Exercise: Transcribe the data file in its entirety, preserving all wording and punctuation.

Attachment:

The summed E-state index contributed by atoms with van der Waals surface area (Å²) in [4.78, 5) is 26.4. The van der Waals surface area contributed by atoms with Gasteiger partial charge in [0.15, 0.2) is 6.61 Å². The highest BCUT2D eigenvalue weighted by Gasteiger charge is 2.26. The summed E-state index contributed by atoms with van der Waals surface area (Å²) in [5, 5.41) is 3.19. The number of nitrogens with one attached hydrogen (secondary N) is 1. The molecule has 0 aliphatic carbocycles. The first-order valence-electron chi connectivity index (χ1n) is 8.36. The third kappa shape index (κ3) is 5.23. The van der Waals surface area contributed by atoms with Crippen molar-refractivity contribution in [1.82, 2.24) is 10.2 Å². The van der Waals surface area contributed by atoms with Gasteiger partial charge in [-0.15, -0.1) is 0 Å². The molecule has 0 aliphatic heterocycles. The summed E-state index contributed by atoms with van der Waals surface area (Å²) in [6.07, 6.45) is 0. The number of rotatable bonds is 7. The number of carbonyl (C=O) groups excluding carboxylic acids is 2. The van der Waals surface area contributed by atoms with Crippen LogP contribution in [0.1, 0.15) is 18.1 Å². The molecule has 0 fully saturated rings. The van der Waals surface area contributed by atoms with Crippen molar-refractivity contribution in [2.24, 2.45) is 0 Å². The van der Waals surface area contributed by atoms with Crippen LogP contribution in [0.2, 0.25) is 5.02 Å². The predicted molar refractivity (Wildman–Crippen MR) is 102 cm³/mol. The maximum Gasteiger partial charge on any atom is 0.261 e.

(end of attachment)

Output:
The summed E-state index contributed by atoms with van der Waals surface area (Å²) in [4.78, 5) is 26.4. The van der Waals surface area contributed by atoms with Gasteiger partial charge in [0.15, 0.2) is 6.61 Å². The highest BCUT2D eigenvalue weighted by Gasteiger charge is 2.26. The summed E-state index contributed by atoms with van der Waals surface area (Å²) in [5, 5.41) is 3.19. The number of nitrogens with one attached hydrogen (secondary N) is 1. The molecule has 0 aliphatic carbocycles. The first-order valence-electron chi connectivity index (χ1n) is 8.36. The third kappa shape index (κ3) is 5.23. The van der Waals surface area contributed by atoms with Crippen molar-refractivity contribution in [1.82, 2.24) is 10.2 Å². The van der Waals surface area contributed by atoms with Gasteiger partial charge in [-0.15, -0.1) is 0 Å². The molecule has 0 aliphatic heterocycles. The summed E-state index contributed by atoms with van der Waals surface area (Å²) in [6.07, 6.45) is 0. The number of rotatable bonds is 7. The number of carbonyl (C=O) groups excluding carboxylic acids is 2. The van der Waals surface area contributed by atoms with Crippen LogP contribution in [0.1, 0.15) is 18.1 Å². The molecule has 0 fully saturated rings. The van der Waals surface area contributed by atoms with Crippen molar-refractivity contribution in [2.24, 2.45) is 0 Å². The van der Waals surface area contributed by atoms with Crippen LogP contribution in [0.2, 0.25) is 5.02 Å². The predicted molar refractivity (Wildman–Crippen MR) is 102 cm³/mol. The maximum Gasteiger partial charge on any atom is 0.261 e.